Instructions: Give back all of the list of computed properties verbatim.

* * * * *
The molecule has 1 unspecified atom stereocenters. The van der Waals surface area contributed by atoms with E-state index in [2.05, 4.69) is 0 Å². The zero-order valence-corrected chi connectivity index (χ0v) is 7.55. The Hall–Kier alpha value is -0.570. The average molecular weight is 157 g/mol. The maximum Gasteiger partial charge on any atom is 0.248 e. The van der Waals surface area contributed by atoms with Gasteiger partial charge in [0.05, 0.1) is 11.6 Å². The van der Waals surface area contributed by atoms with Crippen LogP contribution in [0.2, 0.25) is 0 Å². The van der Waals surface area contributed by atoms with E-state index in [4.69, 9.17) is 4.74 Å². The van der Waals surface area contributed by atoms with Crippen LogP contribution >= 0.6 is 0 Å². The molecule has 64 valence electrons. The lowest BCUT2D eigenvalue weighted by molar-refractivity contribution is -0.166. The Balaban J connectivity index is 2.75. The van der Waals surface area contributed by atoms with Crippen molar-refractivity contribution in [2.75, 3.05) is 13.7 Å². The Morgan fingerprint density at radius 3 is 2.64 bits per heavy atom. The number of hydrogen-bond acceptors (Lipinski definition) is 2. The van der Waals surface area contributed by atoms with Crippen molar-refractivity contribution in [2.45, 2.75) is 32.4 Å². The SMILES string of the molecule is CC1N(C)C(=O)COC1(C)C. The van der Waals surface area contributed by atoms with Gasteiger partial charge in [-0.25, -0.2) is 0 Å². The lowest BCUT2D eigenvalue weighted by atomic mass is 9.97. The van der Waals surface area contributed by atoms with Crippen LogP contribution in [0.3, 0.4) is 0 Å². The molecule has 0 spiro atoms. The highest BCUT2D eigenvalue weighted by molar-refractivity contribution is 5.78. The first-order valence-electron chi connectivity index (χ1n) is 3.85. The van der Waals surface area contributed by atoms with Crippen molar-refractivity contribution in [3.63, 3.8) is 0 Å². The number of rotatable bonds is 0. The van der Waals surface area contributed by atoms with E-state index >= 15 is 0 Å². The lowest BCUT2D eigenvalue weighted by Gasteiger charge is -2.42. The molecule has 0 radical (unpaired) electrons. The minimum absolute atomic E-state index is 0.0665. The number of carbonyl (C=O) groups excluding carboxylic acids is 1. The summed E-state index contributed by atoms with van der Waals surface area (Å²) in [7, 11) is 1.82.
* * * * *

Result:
The molecule has 1 unspecified atom stereocenters. The van der Waals surface area contributed by atoms with E-state index in [2.05, 4.69) is 0 Å². The zero-order valence-corrected chi connectivity index (χ0v) is 7.55. The Hall–Kier alpha value is -0.570. The average molecular weight is 157 g/mol. The maximum Gasteiger partial charge on any atom is 0.248 e. The van der Waals surface area contributed by atoms with Gasteiger partial charge in [0.05, 0.1) is 11.6 Å². The van der Waals surface area contributed by atoms with Crippen LogP contribution in [0.2, 0.25) is 0 Å². The van der Waals surface area contributed by atoms with E-state index in [4.69, 9.17) is 4.74 Å². The van der Waals surface area contributed by atoms with Crippen LogP contribution >= 0.6 is 0 Å². The molecule has 64 valence electrons. The lowest BCUT2D eigenvalue weighted by molar-refractivity contribution is -0.166. The Balaban J connectivity index is 2.75. The van der Waals surface area contributed by atoms with Crippen molar-refractivity contribution in [2.75, 3.05) is 13.7 Å². The Morgan fingerprint density at radius 3 is 2.64 bits per heavy atom. The number of hydrogen-bond acceptors (Lipinski definition) is 2. The van der Waals surface area contributed by atoms with Crippen molar-refractivity contribution in [2.45, 2.75) is 32.4 Å². The SMILES string of the molecule is CC1N(C)C(=O)COC1(C)C. The van der Waals surface area contributed by atoms with Gasteiger partial charge in [-0.25, -0.2) is 0 Å². The lowest BCUT2D eigenvalue weighted by atomic mass is 9.97. The van der Waals surface area contributed by atoms with Crippen LogP contribution in [0.3, 0.4) is 0 Å². The molecule has 0 spiro atoms. The highest BCUT2D eigenvalue weighted by molar-refractivity contribution is 5.78. The first-order valence-electron chi connectivity index (χ1n) is 3.85. The van der Waals surface area contributed by atoms with Crippen molar-refractivity contribution in [3.63, 3.8) is 0 Å². The number of rotatable bonds is 0. The van der Waals surface area contributed by atoms with E-state index >= 15 is 0 Å². The lowest BCUT2D eigenvalue weighted by Gasteiger charge is -2.42. The molecule has 0 radical (unpaired) electrons. The minimum absolute atomic E-state index is 0.0665. The number of carbonyl (C=O) groups excluding carboxylic acids is 1. The summed E-state index contributed by atoms with van der Waals surface area (Å²) in [7, 11) is 1.82.